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mechanical_property_of_materials.pdf

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MECHANICAL_PROPERTY_OF_MATERIALS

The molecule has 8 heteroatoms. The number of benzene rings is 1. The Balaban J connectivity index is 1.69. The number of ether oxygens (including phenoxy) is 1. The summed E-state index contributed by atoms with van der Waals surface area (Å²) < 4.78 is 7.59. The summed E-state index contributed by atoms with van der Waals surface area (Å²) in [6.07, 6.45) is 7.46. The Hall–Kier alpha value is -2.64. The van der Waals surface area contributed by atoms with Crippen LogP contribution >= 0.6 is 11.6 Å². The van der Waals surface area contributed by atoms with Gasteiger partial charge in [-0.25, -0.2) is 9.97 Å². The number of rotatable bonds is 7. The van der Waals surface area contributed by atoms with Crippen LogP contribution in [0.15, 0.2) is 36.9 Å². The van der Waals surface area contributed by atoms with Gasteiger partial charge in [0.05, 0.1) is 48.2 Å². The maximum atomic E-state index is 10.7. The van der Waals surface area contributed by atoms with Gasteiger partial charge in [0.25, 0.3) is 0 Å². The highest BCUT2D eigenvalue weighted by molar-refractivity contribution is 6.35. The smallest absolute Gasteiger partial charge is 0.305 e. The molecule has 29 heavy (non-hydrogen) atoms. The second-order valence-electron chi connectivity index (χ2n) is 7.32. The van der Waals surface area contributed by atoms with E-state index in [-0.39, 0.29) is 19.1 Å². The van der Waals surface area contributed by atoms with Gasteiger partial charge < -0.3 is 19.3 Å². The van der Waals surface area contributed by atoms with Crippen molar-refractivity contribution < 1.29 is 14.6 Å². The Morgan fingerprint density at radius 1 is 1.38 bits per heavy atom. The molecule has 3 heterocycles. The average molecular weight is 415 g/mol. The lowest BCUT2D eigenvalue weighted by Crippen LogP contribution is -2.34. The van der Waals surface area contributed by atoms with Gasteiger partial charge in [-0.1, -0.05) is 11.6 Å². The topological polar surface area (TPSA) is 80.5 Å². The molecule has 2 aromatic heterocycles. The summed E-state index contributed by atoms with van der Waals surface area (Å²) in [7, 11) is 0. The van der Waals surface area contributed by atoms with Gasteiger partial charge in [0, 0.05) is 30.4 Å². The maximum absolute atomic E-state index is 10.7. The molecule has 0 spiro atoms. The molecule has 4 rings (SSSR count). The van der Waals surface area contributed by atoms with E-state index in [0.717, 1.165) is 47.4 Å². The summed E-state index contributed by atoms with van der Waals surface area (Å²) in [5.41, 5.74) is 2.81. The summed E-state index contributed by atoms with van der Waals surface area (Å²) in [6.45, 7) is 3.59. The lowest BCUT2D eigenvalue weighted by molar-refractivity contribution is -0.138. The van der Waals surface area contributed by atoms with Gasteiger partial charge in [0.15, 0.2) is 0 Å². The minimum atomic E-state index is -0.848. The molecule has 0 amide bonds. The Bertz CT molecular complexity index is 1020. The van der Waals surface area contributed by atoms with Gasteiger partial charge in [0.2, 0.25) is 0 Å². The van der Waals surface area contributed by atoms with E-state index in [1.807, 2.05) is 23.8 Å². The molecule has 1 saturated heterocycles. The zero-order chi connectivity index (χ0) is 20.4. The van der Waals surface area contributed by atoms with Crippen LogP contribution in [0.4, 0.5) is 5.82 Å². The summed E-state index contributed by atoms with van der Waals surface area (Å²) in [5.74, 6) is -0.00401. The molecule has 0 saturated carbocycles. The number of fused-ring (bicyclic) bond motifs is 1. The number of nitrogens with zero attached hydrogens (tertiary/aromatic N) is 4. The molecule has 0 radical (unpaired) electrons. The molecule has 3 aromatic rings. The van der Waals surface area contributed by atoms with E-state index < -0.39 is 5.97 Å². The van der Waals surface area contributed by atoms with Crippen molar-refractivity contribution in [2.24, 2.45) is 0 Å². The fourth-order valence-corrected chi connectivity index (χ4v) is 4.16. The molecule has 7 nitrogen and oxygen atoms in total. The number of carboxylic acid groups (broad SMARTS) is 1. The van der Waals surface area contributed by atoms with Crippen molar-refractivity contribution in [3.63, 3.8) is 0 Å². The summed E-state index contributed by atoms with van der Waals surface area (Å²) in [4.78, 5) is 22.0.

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Mechanical Properties of Materials Stress ( 应力) and Strain ( 应变): If a load applied to the material is static or changing slowly with time and it is applied uniformly on the surface of interest, then we can test the behavior of the material under applied load by a test called “stress-strain” test. The ways of applying load are summarized in the figure below: The “true” stress ( ?) is defined as: ?=F/A, where F=force applied to the sample at any given instant and A = current cross-sectional area ( 断面面积 )of the sample. The “ture” stain (ε) is defined as: ε = ln (l 1 /l 0 ), where l 1is the current gauge length ( 标距长度、量计长度) and l 0 the original gauge length of the sample. True stress ( 真应力) and true strain ( 真应变) provide the most accurate description of what actually happens to the material during testing and so are widely used in materials science. For engineering design, however, there are two problems. Firstly, true stress requires knowledge of the value of A throughout the test, whereas in real world applications the designer of structures chooses an initial cross sectional area (A 0 ). Secondly true strain is not very easy to visualize ( 形象化). ? Consequently for engineering applications an “engineering” stress (s) ( 工程应力) and strain (e) are used in place of true stress and true strain: s = F/A 0and e = (l 1 -l 0 )/l 0, , in which F is the instantaneous load applied perpendicular to the specimen cross-section, in units of newtons (N), and A 0is the original cross-sectional area before any load is applied. the different between true stress and engineering stress: Engineering stress assumes that the area a force is acting upon remains constant, true stress takes into account the variation in the cross sectional area as a result of the stress induced deformation (strain) of a material. ? Stress has a unit ( 物理单位) of Pa (i.e. N/m 2 ) and strain is dimensionless ( 无量纲的). The concept of a stress is clearly closely related to that of pressure. Using the definitions of stress and strain given above, the load versus elongation curve produced by the tensile test can be converted into true stress-strain or engineering stress-stain curves. Using these curves, it is now possible to describe the mechanical properties of metals and alloys. (a) tensile ( 拉力,张力) test: a sample is gradually elongated to failure ( 失效) and the tensile force required to elongate the sample is measured using a load cell ( 载 荷传感器 )throughout the test. The result is a plot of tensile force versus elongation ( 延伸率). (b) Compressive load produces contraction and a negative ( 负的) linear strain. (c) Shear ( 剪切的) strain (d) Torsional ( 扭转的,扭力的) deformation ( 变形,形变, 畸变 ) Tension test ( 拉伸试验) is the most common. A typical specimen is: Typically L=4 x d (diameter) L=2 in (50 mm) Test continues usually till the specimen is permanantly deformed or fractured. apparatus ( 器具、仪器) crosshead ( 十字压头) load cell (载荷传感器) extensometer ( 伸长计) Elastic Deformation ( 弹性变形): is observed when stress and strain are proportional ( 成比例的). Hooke’s Law: E= modulus of elasticity ( 弹性模量) or Young’s modulus (GPa or psi) for metals E=45 (for magnesium, 镁) - 407GPa (for tungsten, 钨 ). For ceramic materials E= 70-500GPa for polymers E=0.007-4 GPa E is a measure of material’s stiffness ( 刚度) or materials resistance to elastic deformation. The greater the modulus, the stiffer the material or the smaller the elastic strain that results from the application of a given stress. Thus, for Example, in selecting a material for the springs ( 弹簧)of a vehicle, stiffness would be a key engineering design criterion. ? Elastic deformation is nonpermanent, which means that when the applied load is released, the piece returns to its original shape. As shown in the stress-strain plot, application of the load corresponds to moving from the original up and along the straight line. Upon release of the load, the line is traversed in the opposite direction, back to the origin. There are some materials (e.g. gray cast iron, concrete, and many polymers) for which this initial elastic portion of the stress-strain curve is not linear; hence, it is not possible to determine a modulus of elasticity as described above. For this nonlinear behavior, either tangent ( 正切的、切线的) or secant modulus ( 割线模量) is normally used. Tangent modulus is taken as the slope of the stress-strain curve at some specified level of stress, while secant modulus represents the slope of a secant drawn from the origin to some given point of the stress-strain curve. ? On exceeding a certain stress, known as the “yield stress” or “yield strength” ( ? yor s yin ture and engineering stress respectively), the stress-strain curve ceases to be linear and the material begins to undergo permanent “plastic” deformation. In the plastic region of the stress-strain curve, it is apparent that the stress required to continue plastic deformation is higher than that required to make the material yield. This phenomenon is called “working hardening” ( 加工硬 化) or “strain hardening”( 形变硬化). ? In the true stress-strain curve, it can be seen that work hardening actually continue right up until failure at the failure stress. In contrast the engineering stress-strain curve shows a maximum stress, the “ultimate tensile stress” (UTS) ( 最大抗张 应力), prior to final failure. During final failure, the sample starts to “neck” down to failure and this not account for when A 0 , rather than A, is used to calculate a stress. Nonetheless, for a design engineer, the UTS is a very useful datum and the UTS is normally used as the measure of the “tensile strength” of a material. Mechanical Behavior of Materials Metals: Elastic deformation (弹性变形)of metallic materials is usually upto strains of about 0.005. Beyond this point, the stress and strain are no longer proportional and deformation of the material becomes permanent and nonrecoverable. This is called plastic deformation (塑性变形). From an atomic perspective, plastic deformation corresponds to the breaking of bonds with original atom neighbors and reforming bonds with new neighbors. This permanent deformation for metals is accomplished by means of a process called slip (滑移), which involves the motion of dislocations (位错). 13 F ? bonds stretch return to initial 1. Initial 2. Small load 3. Unload Elastic means reversible. Elastic Deformation 14 1. Initial 2. Small load 3. Unload Plastic means permanent. F ? linear elastic linear elastic ? plastic Plastic Deformation (Metals) Tensile properties of Metals: 1) Yielding and yield strength (屈服强度) Most structures are designed to ensure that only elastic deformation will result when a stress is applied. Therefore it is useful to know the stress level at which plastic deformation begins or where the yielding occurs. Yielding and yield strength 1. Yielding (屈服): the phenomenon that plastic deformation begins. 2. Proportional limit ( 比例极限): the point of the initial departure from linearity of the stress-strain curve. 3. Yield strength: the stress corresponding to the intersection of the line, which parallels to the elastic portion of the stress-strain curve at some specified strain offset ( 应变截距), usually 0.002. Three concepts: If the transition from elastic to plastic behavior is gradual, the point of yielding may be determined as the initial departure from linearity (P=proportional limit). In cases where it is difficult to determine this point (P point) precisely, a conventional approach is used. A straight line is constructed parallel to the elastic deformation line at a strain offset ( 应变截 距) usually 0.002. The stress correspoding to this point is yield strength ( ? y ). For the materials having nonlinear elastic region, yield strength is defined as the stress required to produce some amount of strain ( ?=0.005). For the materials showing a behavior like in Figure b, the yield strength is the average of the upper and lower limits. The magnitude of yield strength is a measure of material’s resistance to plastic deformation. Yield strength may range from 35 MPa for a low-strength aluminum ( 铝) to 1400 MPa for high-strength steels. Tensile strength ( 拉 伸 强度) ? The strength at the maximum on the engineering stress-strain curve. ? correspond to the maximum stress that can be sustained by a structure in tension; if this stress is applied and maintained, fracture will result. ? All deformation up to this point is uniform throughout the narrow region of the tensile specimen. Concept: ? After yield, the stress necessary to continue plastic deformation in metals increases to a maximum, and then decreases to the eventual fracture. The tensile strength TS (MPa) is the stress at the maximum on the engineering stress-strain curve. This corresponds to the maximum stress that can be sustained by a structure in tension; if this stress is applied and maintained, fracture will result. ? All deformation up to this point is uniform throughout the narrow region of the tensile sample. However, at the maximum stress, a small constriction or neck begins to form at some point, and all subsequent deformation is confined at this neck. This phenomenon is termed “necking”, and fracture ultimately occurs at the neck. The fracture strength corresponds to the stress at fracture. 2) Tensile strength : M is the stress at the maximum point of the stress-strain curve. F is the fracture point. necking Tensile strength may vary from 50 MPa for an aluminum to as high as 3000 MPa for the high-strength steels. For applications, the yield strength is usually a more important property than the tensile strength. This is because by the time a stress corresponding to the tensile strength has been applied, often a structure has Experienced so much plastic deformation that it is useless. 3) Ductility (延展性): It is a measure of the degree of plastic deformation that has been sustained at fracture. A material that experiences very little or no plastic deformation upon fracture is termed brittle (脆性). Ductility may be expressed quantitatively as either percent elongation( 延 伸率 ) or percent reduction in area ( 断面收缩率 ). l fand A fare length and area at the fracture. ? “Ductile” materials are those that can undergo plastic deformation and so the greater the extent of plastic deformation, the higher the “ductility”. The engineering strain to failure is a common measure of ductility. Note that if l 1is measured after the sample has failed, then the elastic portion of the sample’s elongation will be removed, since the applied load is removed when the sample fails. Thus only plastic and not elastic deformation will contribute to an l 1measured after failure. ? A knowledge of the ductility of materials is important for at least two reasons. First, it indicates to a designer the degree to which a structure will deform plastically before fracture. Second, it specifies the degree of allowable deformation during fabrication operations. The mechanical properties of the materials are sensitive to any prior deformation, presence of impurities ( 杂质),heat treatment to which the materials have been subjected. The modulus of elasticity is one mechanical parameter that is insensitive to these treatments. The magnitudes of both yield and tensile strengths decline with increasing temperature; just the reverse holds for ductility --- it usually increases with temperature. Stress-Strain Diagram Strain ( ) (e/Lo) 4 1 2 3 5 Elastic Region Plastic Region Strain Hardening Fracture ultimate tensile strength Elastic region slope=Young’s(elastic) modulus yield strength Plastic region ultimate tensile strength strain hardening fracture necking yield strength UTS ? y ? E ? E ? ? 1 2 y E ? ? Stress-Strain Curve (cont) ? Elastic Region (Point 1 –2) - The material will return to its original shape after the material is unloaded( like a rubber band). - The stress is linearly proportional to the strain in this region. E ?: Stress(psi) E : Elastic modulus (Young’s Modulus) (psi) : Strain (in/in) - Point 2 : Yield Strength : a point where permanent deformation occurs. ( If it is passed, the material will no longer return to its original length.) E ? or ? Tensile Strength (Point 3) - The largest value of stress on the diagram is called Tensile Strength(TS) or Ultimate Tensile Strength (UTS) - It is the maximum stress which the material can support without breaking. ? Fracture (Point 5) - If the material is stretched beyond Point 3, the stress decreases as necking and non-uniform deformation occur. - Fracture will finally occur at Point 5. Stress-Strain Curve (cont) 28 Room T values a = annealed hr = hot rolled ag = aged cd = cold drawn cw = cold worked qt = quenched & tempered Yield Strength: Comparison 29 Room T values Based on data in Table B4, Callister 6e. a = annealed hr = hot rolled ag = aged cd = cold drawn cw = cold worked qt = quenched & tempered AFRE, GFRE, & CFRE = aramid, glass, & carbon fiber-reinforced epoxy composites, with 60 vol% fibers. Tensile Strength: Comparison 30 0.2 8 0.6 1 Magnesium, Aluminum Platinum Silver, Gold Tantalum Zinc, Ti Steel, Ni Molybdenum Graphite Si crystal Glass-soda Concrete Si nitride Al oxide PC Wood( grain) AFRE( fibers)* CFRE* GFRE* Glass fibers only Carbon fibers only Aramid fibers only Epoxy only 0.4 0.8 2 4 6 10 20 40 60 80 100 200 600 800 1000 1200 400 Tin Cu alloys TungstenSi carbide Diamond PTFE HDPE LDPE PP Polyester PS PET CFRE( fibers)* GFRE( fibers)* GFRE(|| fibers)* AFRE(|| fibers)* CFRE(|| fibers)* Metals Alloys Graphite Ceramics Semicond Polymers Composites /fibers E(GPa) 10 9Pa Composite data based on reinforced epoxy with 60 vol% of aligned carbon (CFRE), aramid (AFRE), or glass (GFRE) fibers. Young’s Moduli: Comparison Toughness is a mechanical term( 术语). Loosely speaking, It is a measure of the ability of a material to absorb energy up to fracture. Specimen geometry( 几何形状) as well as the manner of load application are important in toughness determinations. ? For dynamic (high strain rate) loading conditions and when a notch is present, notch toughness ( 缺口韧性) is assessed by using an impact ( 冲击) test. ? For the static situation, toughness may be ascertained from the results of a tensile stress-strain test. ? It is the area under the strain-stress curve up to the point of fracture. Toughness (韧性) 32 Toughness Lower toughness: ceramics Higher toughness: metals Toughness is the ability to absorb energy up to fracture (energy per unit volume of material). For a material to be tough, it must display both strength and ductility. Approximated by the area under the stress-strain curve. smaller toughn